Ellman v. Gualtieri

Filing 15

ORDER dismissing without prejudice 11 Second Amended Complaint and directing Clerk to mail appropriate forms. Plaintiff may file a third amended complaint within twenty-one (21) days or judgment will be entered and the case will be closed without further notice. Signed by Judge William F. Jung on 4/1/2021. (CCB)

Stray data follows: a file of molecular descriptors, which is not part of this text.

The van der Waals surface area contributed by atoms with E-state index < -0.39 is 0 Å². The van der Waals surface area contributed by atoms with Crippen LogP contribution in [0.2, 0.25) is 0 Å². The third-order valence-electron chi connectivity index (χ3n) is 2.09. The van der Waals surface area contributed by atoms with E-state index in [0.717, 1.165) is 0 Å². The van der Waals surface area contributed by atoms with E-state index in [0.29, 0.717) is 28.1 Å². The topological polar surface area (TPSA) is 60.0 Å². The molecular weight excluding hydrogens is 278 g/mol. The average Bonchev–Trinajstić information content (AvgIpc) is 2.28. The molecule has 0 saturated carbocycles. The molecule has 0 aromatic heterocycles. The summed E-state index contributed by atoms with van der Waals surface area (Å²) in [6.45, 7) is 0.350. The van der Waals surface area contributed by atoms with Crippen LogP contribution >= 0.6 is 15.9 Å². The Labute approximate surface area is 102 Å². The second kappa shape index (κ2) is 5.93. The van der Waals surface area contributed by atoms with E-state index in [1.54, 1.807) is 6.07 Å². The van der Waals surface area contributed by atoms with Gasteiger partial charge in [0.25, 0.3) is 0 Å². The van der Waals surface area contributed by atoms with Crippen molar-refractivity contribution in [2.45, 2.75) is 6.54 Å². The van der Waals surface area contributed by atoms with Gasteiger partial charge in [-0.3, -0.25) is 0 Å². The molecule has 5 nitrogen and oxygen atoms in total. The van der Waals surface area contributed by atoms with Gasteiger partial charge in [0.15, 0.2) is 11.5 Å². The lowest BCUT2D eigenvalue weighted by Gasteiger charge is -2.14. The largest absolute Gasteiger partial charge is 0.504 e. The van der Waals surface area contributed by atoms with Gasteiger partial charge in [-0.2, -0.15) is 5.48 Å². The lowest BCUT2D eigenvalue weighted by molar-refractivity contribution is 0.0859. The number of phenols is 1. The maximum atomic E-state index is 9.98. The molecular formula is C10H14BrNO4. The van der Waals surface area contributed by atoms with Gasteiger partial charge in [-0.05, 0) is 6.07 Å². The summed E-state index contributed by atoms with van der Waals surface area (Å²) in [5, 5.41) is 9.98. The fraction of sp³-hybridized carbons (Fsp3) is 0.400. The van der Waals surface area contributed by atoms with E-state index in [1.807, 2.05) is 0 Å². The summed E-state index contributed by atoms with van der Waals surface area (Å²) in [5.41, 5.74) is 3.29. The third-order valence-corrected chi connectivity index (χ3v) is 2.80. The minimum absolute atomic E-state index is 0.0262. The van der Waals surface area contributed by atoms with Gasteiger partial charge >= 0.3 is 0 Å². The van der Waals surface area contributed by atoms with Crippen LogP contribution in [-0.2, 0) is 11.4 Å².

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UNITED STATES DISTRICT COURT MIDDLE DISTRICT OF FLORIDA TAMPA DIVISION ERIK JASON ELLMAN, Plaintiff, v. Case No. 8:20-cv-1679-WFJ-AEP SHERRIFF BOB GUALTIERI, et al., Defendants. _______________________________________/ ORDER THIS CAUSE comes before the Court on Plaintiff Erik Jason Ellman’s Second Amended Civil Rights Complaint (Doc. 11), filed pursuant to 42 U.S.C. § 1983, in which Mr. Ellman alleges violation of his right to proper medical care under the Eighth Amendment to the United States Constitution. I. Legal Background a. Section 1915A Pursuant to 28 U.S.C. § 1915A(a), federal courts are obligated to conduct an initial screening of certain civil suits brought by prisoners to determine whether they should proceed. Section 1915 grants broad discretion to the district courts in the management of in forma pauperis cases and in the denial of a motion to proceed in forma pauperis when the complaint is frivolous. Clark v. Ga. Pardons and Paroles Bd., 915 F.2d 636, 639 (11th Cir. 1990); Phillips v. Mashburn, 746 F.2d 782, 785 (11th Cir. 1984). Upon review of a plaintiff’s civil rights complaint, a court is required to dismiss any or all claims based in the following circumstances: (b) Grounds for Dismissal.—On review, the court shall identify cognizable claims or dismiss the complaint, or any portion of the complaint, if the complaint— (1) is frivolous, malicious, or fails to state a claim upon which relief may be granted; or (2) seeks monetary relief from a defendant who is immune from such relief. 28 U.S.C. § 1915A(b). Additionally, 28 U.S.C. § 1915(e) requires courts to dismiss actions which are frivolous, malicious, fail to state a claim for relief, or seek monetary relief against a defendant who is immune from that relief. 28 U.S.C. § 1915(e)(2). A complaint is frivolous if it is without arguable merit either in law or in fact. Neitzke v. Williams, 490 U.S. 319, 325 (1989). Dismissals for failure to state a claim are governed by Rule 12(b)(6), Fed. R. Civ. P. See Mitchell v. Farcass, 112 F.3d 1483, 1490 (11th Cir. 1997) (“The language of section 1915(e)(2)(B)(ii) tracks the language of Fed. R. Civ. P. 12(b)(6)”). The Court must read a plaintiff’s pro se allegations in a liberal fashion. Haines v. Kerner, 404 U.S. 519 (1972). [A] pro se complaint, “however inartfully pleaded,” must be held to “less stringent standards than formal pleadings drafted by lawyers” and can only be dismissed for failure to state a claim if it appears “beyond doubt that the plaintiff can prove no set of facts in support of his claim which would entitle him to relief.” 2 Estelle v. Gamble, 429 U.S. 97, 106 (1976) (quoting Haines, 404 U.S. at 520-21). However, the complaint “must contain sufficient factual matter, accepted as true, to ‘state a claim to relief that is plausible on its face.’” Ashcroft v. Iqbal, 556 U.S. 662, 678 (2009) (quoting Bell Atl. Corp. v. Twombly, 550 U.S. 544, 570 (2007)). b. Section 1983 Mr. Ellman’s claims arise under 42 U.S.C. § 1983. (Doc. 5 at 4). “[S]ection 1983 provides a method for vindicating federal rights conferred by the Constitution and federal statutes.” Bannum, Inc. v. City of Fort Lauderdale, 901 F.2d 989, 997 (11th Cir. 1990). To successfully plead a Section 1983 claim, a plaintiff must allege two elements: “(1) that the act or omission deprived plaintiff of a right, privilege or immunity secured by the Constitution or laws of the United States, and (2) that the act or omission was done by a person acting under color of law.” Id. at 996-97. Thus, a plaintiff must show the defendant acted under the color of law or otherwise showed some type of state action that led to the violation of the plaintiff’s rights. Id. II. Analysis Mr. Ellman sues the following six defendants: Sherriff Bob Gualtieri, Health Services Administrator Martinelli, Clinical Supervisor Schiavo, Clinical Supervisor Brennan, Nursing Director Ives, and Nurse Hillary. Mr. Ellman specified that Martinelli, Schiavo, Brennan, and Ives are sued in their official capacities. (Doc. 11 at 2-4). However, Mr. Ellman does not specify whether he sues Sheriff Gualtieri or 3 Nurse Hillary in their individual or official capacities. Mr. Ellman does not describe any actions personally undertaken by the Sheriff regarding the alleged constitutional violations and does not appear to mention Nurse Hillary at all other than to name her as a defendant. Thus, the Court construes the suit against the Sheriff and Nurse Hillary to be in their official or supervisory, rather than individual, capacities. Mr. Ellman sets forth two separate claims of medical deliberate indifference. First, he claims he “was given a covid[-]19 test at Phoenix House. [The] result was positive . . . and still . . . nothing further has been done.” (Doc. 11 at 7). Second, he claims he has atherosclerosis, a heart condition, that has worsened due to “lack of medication, monitoring, [and] blood pressure checks.” (Doc. 11 at 8). This worsening has caused side effects such as “dizziness, headaches,” “anxiety of not having the proper medication,” and the “mental stress of . . . life threatening disease [due to] lack of COVID 19 testing.” (Doc. 11 at 8). Mr. Ellman claims Defendants “knew about [his] medical condition and [did] nothing.” (Doc. 11 at 5). Mr. Ellman requests that “[t]he Federal Court issue a mandamus to compel Defendants as mentioned of the proper procedure of medication and pre-existing conditions involving serious health conditions,” and he seeks $500,000 in damages. (Doc. 11 at 9). To sufficiently state a claim under either the Eighth Amendment, Mr. Ellman must show that the relevant prison official’s failure to provide him with medical care 4 amounted to cruel and unusual punishment. In order to do so, Mr. Ellman must, “[f]irst, . . . set forth evidence of an objectively serious medical need. Second, [he] must prove that the prison official acted with an attitude of ‘deliberate indifference’ to that serious medical need.” Estelle v. Gamble, 429 U.S. 97, 104-05 (1976). “Third, as with any tort claim, [he] must show that the injury was caused by the defendant’s wrongful conduct.” Goebert v. Lee Cty., 510 F.3d 1312, 1326 (11th Cir. 2007). An objectively serious medical need “is one that has been diagnosed by a physician as mandating treatment or one that is so obvious that even a lay person would easily recognize the necessity for a doctor’s attention.” Goebert, 510 F.3d at 1326 (quoting Hill v. Dekalb Reg’l Youth Det. Ctr., 40 F.3d 1176, 1187 (11th Cir. 1994)). To demonstrate deliberate indifference, a plaintiff must show: “(1) subjective knowledge of a risk of serious harm; (2) disregard of that risk; (3) by conduct that is more than [gross] negligence.” Goebert, 510 F.3d at 1326 (alteration in original) (internal quotation marks and citation omitted). See also Burnette v. Taylor, 533 F.3d 1325, 1330 (11th Cir. 2008). Regarding Mr. Ellman’s claim that “nothing has been done” about his positive Covid-19 test at Phoenix House, he fails to allege the severity of his symptoms (if any) that he was experiencing or to allege that any defendant subjectively knew of his positive test or symptoms. Further, Mr. Ellman does not describe what “Phoenix House” is or how it, or any of its employees, were acting under color of 5 state law. See Hale v. Tallapoosa Cty., 50 F.3d 1579, 1582 (11th Cir. 1995) (“Section 1983 provides judicial remedies to a claimant who can prove that a person acting under color of state law committed an act that deprived the claimant of some right, privilege, or immunity protected by the Constitution or laws of the United States.”). Next, as noted, Mr. Ellman sues Sherriff Gualtieri, Health Services Administrator Martinelli, Clinical Supervisor Schiavo, Clinical Supervisor Brennan, and Nursing Director Ives in their official (i.e., supervisory) capacities. However, Defendants cannot be liable for the acts of their employees on a theory of respondeat superior. Scala v. City of Winter Park, 116 F.3d 1396, 1399 (11th Cir. 1997). To state a claim against a supervisory defendant, Mr. Ellman must allege: (1) the supervisor’s personal involvement in the violation of his constitutional rights, (2) the existence of a custom or policy that resulted in deliberate indifference to the plaintiff’s constitutional rights, (3) facts supporting an inference that the supervisor directed the unlawful action or knowingly failed to prevent it, or (4) a history of widespread abuse that put the supervisor on notice of an alleged deprivation that he then failed to correct. Barr v. Gee, 437 F. App’x 865, 875 (11th Cir. 2011). See also Monnell v. Dep’t of Social Serv. of the City of New York, 436 U.S. 658 (1978). To support his claims, Mr. Ellman alleges he filed a grievance with Health Services Administrator Martinelli on 10/12/20 that Martinelli denied. (Doc. 11 at 3, 7). Mr. Ellman claims Martinelli stated his grievance was “unfounded,” and that he 6 “was charged $10.00 and told to drink water.” (Doc. 10 at 12). But, “filing a grievance with a supervisory person does not alone make the supervisor liable for the allegedly violative conduct brought to light by the grievance, even if the grievance is denied.” Owens v. Leavins, No. 5:05CV228/SPM/EMT, 2006 WL 2640275, at *4 (N.D. Fla. Sept. 13, 2006). See also Bingham v. Thomas, 654 F.3d 1171, 1177 (11th Cir. 2011) (explaining that “an inmate has no constitutionallyprotected liberty interest in access to [a prison grievance] procedure.”). Mr. Ellman alleges the medical staff “denied even knowing [Mr. Ellman] was on the [his] medications,” and that Mr. Ellman’s “medical records would show the medication [he] takes and needs on a daily basis.” (Doc. 11-1 at 2). However, Mr. Ellman describes his medications as diagnosed by physicians at Bayfront Hospital and Northside Hospital. (Doc. 11-1 at 2). He does not allege when those hospital visits occurred or that his medical records or discharge instructions were provided to the jail. Nor has Mr. Ellman alleged any facts demonstrating actions personally taken by any named Defendant regarding his medications or monitoring,1 or facts supporting an inference that any Defendant directed or knowingly failed to prevent the withholding of Plaintiff’s medication. Moreover, the medical record attached to the Amended Complaint demonstrates that the physician at the jail (who is not named as a defendant in this 1 Plaintiff describes only unidentified “medical staff.” (See, e.g., Doc.11-1 at 2). 7 case) has started Mr. Ellman on some medications and stopped the provision of other medications. (Doc. 11-1 at 4). Thus, the face of the pleading demonstrates that at least some monitoring and treatment of his medications and medical conditions is occurring. Mr. Ellman’s mere disagreement with the mode or amount of treatment does not establish deliberate indifference. Harris v. Thigpen, 941 F.2d 1495, 1505 (11th Cir. 1991). Instead, “[a]n objectively insufficient response by public officials to a serious medical need must be poor enough to constitute an unnecessary and wanton infliction of pain.” Loeber v. Andem, 487 F. App’x 548, 549 (11th Cir. 2012) (citing Estelle, 429 U.S. 97). “Inadvertent failure to provide adequate medical care, negligence in diagnosis or treatment, or medical malpractice, without more, fails to state a cognizable deliberate indifference claim.” Id. (citing Estelle, 429 U.S. 97). Mr. Ellman’s conclusory allegations do not demonstrate an objectively insufficient response to his medical needs. Mr. Ellman also alleges the medical staff at the Pinellas County Jail has received a “lack of medical training[,] Sheriff Bob Gualtieri poorly trained” the staff, and “[t]he Pinellas County medical staff has totally ignored CDC guidelines of testing.” (Doc. 11 at 8). However, he does not explain which CDC guidelines are being ignored, which staff are ignoring them, or who, if anyone, instructed the staff to disregard them. 8 As for the attempt to allege a claim for failure to train, Mr. Ellman must show that a failure to train in a relevant respect evidences a deliberate indifference to his rights. City of Canton v. Harris, 489 U.S. 378, 389 (1989). To demonstrate deliberate indifference, he “must present some evidence that the municipality knew of a need to train and/or supervise in a particular area and the municipality made a deliberate choice not to take any action.” Lewis v. City of West Palm Bch, Fla., 561 F.3d 1288, 1293 (11th Cir. 2009) (quoting Gold v. City of Miami, 151 F.3d 1346, 1350 (11th Cir. 1998)). A [defendant] may be put on notice in two ways. First, if the [defendant] is aware that a pattern of constitutional violations exists, and nevertheless fails to provide adequate training, it is considered to be deliberately indifferent. Alternatively, deliberate indifference may be proven without evidence of prior incidents, if the likelihood for constitutional violation is so high that the need for training would be obvious. Id. (citations omitted). Mr. Ellman’s conclusory assertion that the Sheriff poorly trained the staff, without more, does not satisfy this standard. Finally, Mr. Ellman alleges “[t]he medical staff has engaged in a pattern of neglect of abuse of inmates in the Pinellas County Jail,” by charging a $10.00 copay for sick visits and telling inmates “to drink more water” when the visits were for “serious conditions of near death.” (Doc. 11 at 9). Plaintiff claims these patterns of neglect are “standard procedure of [the Pinellas County Jail] medical staff." (Doc. 11 at 9). However, these broad and conclusory allegations, unsupported by any 9 specific facts, fail to sufficiently allege a pattern or policy that violates Plaintiff’s constitutional rights. See, e.g., Fullman v. Graddick, 739 F.2d 553, 556-57 (11th Cir. 1984) (“[M]ore than mere conclusory notice pleading is required. In civil rights actions, it has been held that a complaint will be dismissed as insufficient where the allegations it contains are vague and conclusory.”). Accordingly, it is ORDERED that: 1. The Second Amended Complaint (Doc. 11) case is DISMISSED without prejudice for failure to state a claim, pursuant to Fed. R. Civ. P. 12(b)(6) and 28 U.S.C. § 1915A(b)(1); 2. Mr. Ellman may file a third amended complaint within TWENTY-ONE (21) DAYS of this order. a. To amend his complaint, Plaintiff should completely fill out a new civil rights complaint. On the new form, Plaintiff must mark it as “Third Amended Complaint.” The third amended complaint must include all of Plaintiff’s claims in this action; it may not refer back to or incorporate any prior pleadings. b. The third amended complaint supersedes the prior pleadings, and all claims must be raised in the third amended complaint. c. The third amended complaint must be received by the Court (not merely mailed) within twenty-one days of this order. If the 10 third amended complaint is not timely filed in compliance with this order, judgment will be entered and the case will be closed without further notice. 3. The Clerk is DIRECTED to mail to Plaintiff Ellman, along with this order, a copy of the standard civil rights complaint form. DONE and ORDERED in Tampa, Florida on April 1, 2021. 11